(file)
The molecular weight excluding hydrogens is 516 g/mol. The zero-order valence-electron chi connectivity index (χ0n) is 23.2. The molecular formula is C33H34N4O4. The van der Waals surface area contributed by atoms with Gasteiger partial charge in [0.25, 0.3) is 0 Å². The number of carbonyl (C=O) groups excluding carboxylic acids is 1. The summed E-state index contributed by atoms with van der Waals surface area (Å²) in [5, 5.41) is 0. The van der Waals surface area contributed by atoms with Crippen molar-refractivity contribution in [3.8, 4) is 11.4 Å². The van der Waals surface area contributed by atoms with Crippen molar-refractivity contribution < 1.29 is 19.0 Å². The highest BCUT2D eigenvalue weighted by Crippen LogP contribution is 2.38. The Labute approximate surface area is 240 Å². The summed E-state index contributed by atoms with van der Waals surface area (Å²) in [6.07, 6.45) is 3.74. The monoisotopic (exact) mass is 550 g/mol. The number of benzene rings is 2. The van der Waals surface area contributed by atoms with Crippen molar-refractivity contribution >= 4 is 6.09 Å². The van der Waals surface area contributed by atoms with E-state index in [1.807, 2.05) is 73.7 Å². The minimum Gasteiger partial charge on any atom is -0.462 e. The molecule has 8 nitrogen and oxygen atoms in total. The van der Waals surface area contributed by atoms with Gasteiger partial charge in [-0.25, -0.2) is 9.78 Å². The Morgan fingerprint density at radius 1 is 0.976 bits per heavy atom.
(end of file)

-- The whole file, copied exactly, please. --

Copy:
The molecular weight excluding hydrogens is 516 g/mol. The zero-order valence-electron chi connectivity index (χ0n) is 23.2. The molecular formula is C33H34N4O4. The van der Waals surface area contributed by atoms with Gasteiger partial charge in [0.25, 0.3) is 0 Å². The number of carbonyl (C=O) groups excluding carboxylic acids is 1. The summed E-state index contributed by atoms with van der Waals surface area (Å²) in [5, 5.41) is 0. The van der Waals surface area contributed by atoms with Crippen molar-refractivity contribution in [3.8, 4) is 11.4 Å². The van der Waals surface area contributed by atoms with Crippen molar-refractivity contribution < 1.29 is 19.0 Å². The highest BCUT2D eigenvalue weighted by Crippen LogP contribution is 2.38. The Labute approximate surface area is 240 Å². The summed E-state index contributed by atoms with van der Waals surface area (Å²) in [6.07, 6.45) is 3.74. The monoisotopic (exact) mass is 550 g/mol. The number of benzene rings is 2. The van der Waals surface area contributed by atoms with Crippen molar-refractivity contribution >= 4 is 6.09 Å². The van der Waals surface area contributed by atoms with E-state index in [1.807, 2.05) is 73.7 Å². The minimum Gasteiger partial charge on any atom is -0.462 e. The molecule has 8 nitrogen and oxygen atoms in total. The van der Waals surface area contributed by atoms with Gasteiger partial charge in [-0.25, -0.2) is 9.78 Å². The Morgan fingerprint density at radius 1 is 0.976 bits per heavy atom.